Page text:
Author: Bas Aarts


This contribution discusses the role of argumentation in the teaching of language and linguistics.

Table of contents

The concept of argumentation

Argumentation as a general notion refers to a process of systematic and methodical reasoning with the aim of arriving at a conclusion or solving a particular analytic problem by formulating a set of coherent and relevant arguments. In just about every academic discipline argumentation plays an immensely important role, and it is hard to over estimate how crucial and essential it is for students to learn to set up a good argument. Whatever their future careers maybe, for students to have learnt how to view a particular problem or issue from a number of different angles is an invaluable and indispensable skill.

Argumentation in linguistics

Semantics argumentation

In Linguistics, argumentation can take various forms. In semantics use is made of argument schemata (Gamut: 1991: 1ff.) which are part of predicate logic. For example:

A or B Example: Jamie will cook a meal or Nigella will cook a meal
Not A Jamie will not cook a meal
Therefore B Therefore Nigella will cook a meal

The schema above is a valid schema, while that below is not:

A if B Example: Jamie will cook a meal if Nigella will cook a meal
Not A Jamie will not cook a meal
Therefore B Therefore Nigella will cook a meal

Logical inferences are another type of argument. An example is the rule called modus ponens:

If Tom likes cars, then he doesn’t care about the environment.
Tom likes cars.
Therefore Tom doesn’t care about the environment.

Argumentation in syntax

In syntax we can use argumentation to argue for or against a particular analysis of some syntactic phenomenon. The starting point is always a hypothesis which one subsequently sets out to falsify in such a way that it is continuously improved as more data are brought to bear on the problem under investigation. Syntactic argumentation is a process that is guided by a number of general desiderata for proposed analyses, e.g. economy, elegance and independent motivation. To see how all this works, let’s look at some practical examples.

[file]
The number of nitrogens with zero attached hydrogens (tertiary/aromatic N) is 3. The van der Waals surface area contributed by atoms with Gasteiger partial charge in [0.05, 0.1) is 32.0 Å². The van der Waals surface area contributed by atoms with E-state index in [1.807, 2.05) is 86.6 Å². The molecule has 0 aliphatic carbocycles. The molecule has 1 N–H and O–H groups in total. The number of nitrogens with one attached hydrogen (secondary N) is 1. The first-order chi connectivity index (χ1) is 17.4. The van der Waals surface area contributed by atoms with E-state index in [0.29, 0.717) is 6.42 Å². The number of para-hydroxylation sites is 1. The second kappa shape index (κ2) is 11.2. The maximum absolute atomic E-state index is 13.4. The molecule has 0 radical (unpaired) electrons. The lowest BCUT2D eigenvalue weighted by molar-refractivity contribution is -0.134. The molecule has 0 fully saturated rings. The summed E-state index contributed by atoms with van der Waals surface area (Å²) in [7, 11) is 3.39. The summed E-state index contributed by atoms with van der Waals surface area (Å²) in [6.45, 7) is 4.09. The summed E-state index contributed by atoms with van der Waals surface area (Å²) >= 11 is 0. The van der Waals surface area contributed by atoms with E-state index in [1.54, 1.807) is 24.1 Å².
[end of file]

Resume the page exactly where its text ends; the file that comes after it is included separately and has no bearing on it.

Words are assigned to word classes in grammar on the basis of a range of criteria, including semantic, morphological and distributional criteria. The latter are generally considered the most important. For example, adjectives are said to conform to four criteria:

  • They can precede nouns, e.g. the dark night (the so-called attributive position).
  • They can occur after a small set of linking verbs, e.g. the night was dark (the so-called predicative position).
  • They have comparative and superlative forms, e.g. darker, darkest.
  • They can be preceded by intensifying words like very, e.g. very dark.

Using these criteria the word crazy can be assigned unambiguously to the class of adjectives:

the crazy plan was ditched
the plan was crazy
a crazier plan I have never seen/this is the craziest plan ever proposed
He is very crazy

What about words like the and a? In some grammars, especially older school grammars, these words are called adjectives on the grounds that they are placed in front of nouns. However, it is easy to set up an argument to show that this is wrong. Thus, while adjectives can be ‘stacked’, as in georgeous, juicy oranges, this can’t be done with the and a:*the a book. What’s more, these words cannot occur in comparative or superlative forms (*the-er/*the-est, *a-er/*a-est), nor can they be preceded by an intensifier (*very the/*very a). In fact, the only argument we have for calling the and a adjectives is the fact that they can occur in a pre-nominal position. This is not enough for assigning them to the word class of adjectives, given the additional distributional evidence. The conclusion we are led to is that the and a belong to a separate word class, usually called determiners.